Castalagin Exerts Inhibitory Effects on Osteoclastogenesis Through Blocking a Broad Range of Signaling Pathways with Low Cytotoxicity
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Castalagin is a rare plant polyphenol that is classified as a hydrolyzable tannin. Although it has antioxidant, antitumorigenic, and leishmanicidal effects, the utility of castalagin against bone diseases remain to be elucidated. Here, we investigated the effects of castalagin on the differentiation of osteoclasts (OCLs), multinucleated bone-resorbing cells. After stimulation with receptor activator of nuclear factor kappa-B ligand (RANKL), the formation of OCLs from bone marrow-derived macrophages was significantly inhibited by castalagin even at 1-μM. However, castalagin displayed little cytotoxicity at a higher concentration of 50-μM. The effects of castalagin on intracellular signaling during OCL differentiation showed that castalagin suppresses RANKL-stimulated phosphorylation of major signaling pathways including protein kinase B (Akt), extracellular signal-regulated kinase, Jun N-terminal kinase, p38 mitogen-activated protein kinases, and inhibitor of nuclear factor kappa B alpha. Moreover, following castalagin treatment, the protein levels of nuclear factor of activated T-cells, cytoplasmic 1, a master regulator for OCL differentiation, and NF-κB were decreased. Thus, castalagin exerts inhibitory effects on osteoclastogenesis through blockage of a broad range of signaling pathways, but has low cytotoxicity.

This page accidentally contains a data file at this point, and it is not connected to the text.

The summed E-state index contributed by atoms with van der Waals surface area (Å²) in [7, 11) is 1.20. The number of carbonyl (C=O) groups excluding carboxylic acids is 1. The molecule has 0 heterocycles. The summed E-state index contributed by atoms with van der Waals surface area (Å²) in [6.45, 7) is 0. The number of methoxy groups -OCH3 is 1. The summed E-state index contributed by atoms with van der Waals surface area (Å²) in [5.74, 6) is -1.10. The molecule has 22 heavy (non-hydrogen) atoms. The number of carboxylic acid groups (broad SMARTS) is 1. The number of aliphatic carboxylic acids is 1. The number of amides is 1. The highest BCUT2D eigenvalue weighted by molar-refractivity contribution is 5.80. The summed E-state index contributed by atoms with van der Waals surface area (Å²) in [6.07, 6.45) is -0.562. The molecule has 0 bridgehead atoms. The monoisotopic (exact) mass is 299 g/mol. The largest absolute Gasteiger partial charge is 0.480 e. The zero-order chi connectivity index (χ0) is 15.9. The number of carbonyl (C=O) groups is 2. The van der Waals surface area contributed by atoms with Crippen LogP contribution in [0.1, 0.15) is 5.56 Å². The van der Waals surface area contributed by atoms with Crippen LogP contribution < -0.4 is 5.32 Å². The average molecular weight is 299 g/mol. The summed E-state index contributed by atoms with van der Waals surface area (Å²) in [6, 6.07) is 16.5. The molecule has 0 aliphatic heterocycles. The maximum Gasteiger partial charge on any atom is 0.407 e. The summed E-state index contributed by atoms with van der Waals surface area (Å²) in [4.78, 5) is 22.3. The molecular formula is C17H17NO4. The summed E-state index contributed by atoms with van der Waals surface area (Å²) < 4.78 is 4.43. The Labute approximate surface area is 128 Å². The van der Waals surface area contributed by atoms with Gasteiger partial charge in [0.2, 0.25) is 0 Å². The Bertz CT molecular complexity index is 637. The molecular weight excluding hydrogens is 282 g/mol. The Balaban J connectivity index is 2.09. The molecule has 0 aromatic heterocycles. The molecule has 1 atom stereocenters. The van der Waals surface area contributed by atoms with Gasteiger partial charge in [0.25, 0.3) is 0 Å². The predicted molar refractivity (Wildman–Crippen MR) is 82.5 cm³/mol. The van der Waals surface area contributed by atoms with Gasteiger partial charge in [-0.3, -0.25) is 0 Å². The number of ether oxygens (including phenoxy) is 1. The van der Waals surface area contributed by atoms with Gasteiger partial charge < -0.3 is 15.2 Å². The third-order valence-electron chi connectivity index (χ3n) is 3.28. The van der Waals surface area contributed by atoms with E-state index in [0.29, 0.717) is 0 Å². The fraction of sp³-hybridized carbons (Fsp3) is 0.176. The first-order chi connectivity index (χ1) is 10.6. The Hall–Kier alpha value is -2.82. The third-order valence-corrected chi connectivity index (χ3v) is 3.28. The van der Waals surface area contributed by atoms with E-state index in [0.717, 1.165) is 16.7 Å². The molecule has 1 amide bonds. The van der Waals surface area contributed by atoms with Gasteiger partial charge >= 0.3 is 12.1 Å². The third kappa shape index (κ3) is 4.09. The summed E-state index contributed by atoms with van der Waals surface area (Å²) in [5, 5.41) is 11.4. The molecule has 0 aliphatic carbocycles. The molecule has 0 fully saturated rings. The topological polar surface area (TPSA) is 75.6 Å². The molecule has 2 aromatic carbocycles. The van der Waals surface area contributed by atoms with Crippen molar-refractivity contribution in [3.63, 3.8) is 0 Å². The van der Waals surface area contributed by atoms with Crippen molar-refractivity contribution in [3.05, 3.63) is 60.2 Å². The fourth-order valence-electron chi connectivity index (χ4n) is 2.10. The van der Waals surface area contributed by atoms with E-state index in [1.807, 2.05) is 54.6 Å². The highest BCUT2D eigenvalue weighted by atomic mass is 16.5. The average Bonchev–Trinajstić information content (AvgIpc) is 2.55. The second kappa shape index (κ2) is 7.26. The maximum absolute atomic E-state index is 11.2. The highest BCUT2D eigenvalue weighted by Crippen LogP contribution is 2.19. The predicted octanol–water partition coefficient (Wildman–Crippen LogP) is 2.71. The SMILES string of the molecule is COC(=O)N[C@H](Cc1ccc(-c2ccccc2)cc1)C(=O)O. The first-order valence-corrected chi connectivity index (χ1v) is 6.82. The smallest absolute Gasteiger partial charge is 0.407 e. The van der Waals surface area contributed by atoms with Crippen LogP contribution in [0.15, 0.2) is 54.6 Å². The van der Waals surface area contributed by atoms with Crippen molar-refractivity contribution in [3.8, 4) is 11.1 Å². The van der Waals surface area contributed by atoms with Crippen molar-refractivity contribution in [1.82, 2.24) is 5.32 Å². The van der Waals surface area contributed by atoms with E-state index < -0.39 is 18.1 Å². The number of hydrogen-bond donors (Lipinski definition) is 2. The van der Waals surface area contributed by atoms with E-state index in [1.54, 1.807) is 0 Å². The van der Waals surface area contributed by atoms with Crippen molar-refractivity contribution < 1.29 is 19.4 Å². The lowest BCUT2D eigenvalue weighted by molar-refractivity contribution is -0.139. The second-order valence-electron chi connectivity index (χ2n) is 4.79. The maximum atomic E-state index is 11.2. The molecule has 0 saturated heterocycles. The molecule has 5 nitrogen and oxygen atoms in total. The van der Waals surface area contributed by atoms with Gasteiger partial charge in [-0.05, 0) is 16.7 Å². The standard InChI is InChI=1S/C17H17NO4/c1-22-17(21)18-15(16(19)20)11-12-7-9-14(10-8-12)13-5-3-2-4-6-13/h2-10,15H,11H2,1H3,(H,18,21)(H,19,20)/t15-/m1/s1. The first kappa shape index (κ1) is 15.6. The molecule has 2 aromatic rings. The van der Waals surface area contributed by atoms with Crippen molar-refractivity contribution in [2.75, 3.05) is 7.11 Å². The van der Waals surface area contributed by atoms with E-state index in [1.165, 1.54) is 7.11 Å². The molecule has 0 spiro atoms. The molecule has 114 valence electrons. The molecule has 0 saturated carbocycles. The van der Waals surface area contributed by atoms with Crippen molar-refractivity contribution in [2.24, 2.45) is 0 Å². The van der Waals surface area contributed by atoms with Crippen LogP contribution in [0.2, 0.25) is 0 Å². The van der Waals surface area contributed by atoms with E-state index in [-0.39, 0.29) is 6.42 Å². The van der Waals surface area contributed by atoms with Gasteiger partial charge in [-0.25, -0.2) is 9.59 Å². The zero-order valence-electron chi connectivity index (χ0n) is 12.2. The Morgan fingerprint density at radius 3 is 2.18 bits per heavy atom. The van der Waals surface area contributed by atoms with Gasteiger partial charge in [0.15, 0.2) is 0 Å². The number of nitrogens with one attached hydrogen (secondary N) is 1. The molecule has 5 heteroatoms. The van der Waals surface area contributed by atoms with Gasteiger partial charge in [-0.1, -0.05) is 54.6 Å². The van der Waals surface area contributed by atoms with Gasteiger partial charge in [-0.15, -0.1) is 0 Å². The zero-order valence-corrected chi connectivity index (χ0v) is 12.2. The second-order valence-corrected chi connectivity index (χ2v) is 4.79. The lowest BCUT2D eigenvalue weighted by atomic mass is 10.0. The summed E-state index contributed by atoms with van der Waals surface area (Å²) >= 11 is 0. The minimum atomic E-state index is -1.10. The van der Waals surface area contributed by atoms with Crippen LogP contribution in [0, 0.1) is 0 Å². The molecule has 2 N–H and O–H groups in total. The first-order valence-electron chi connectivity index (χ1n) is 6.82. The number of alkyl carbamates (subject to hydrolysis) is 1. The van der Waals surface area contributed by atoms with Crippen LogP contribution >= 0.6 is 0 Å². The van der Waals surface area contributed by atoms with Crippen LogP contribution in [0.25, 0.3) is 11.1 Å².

- Phytotherapy Research
Phytotherapy Research 29(6), 917-924, 2015-06
John Wiley and Sons Ltd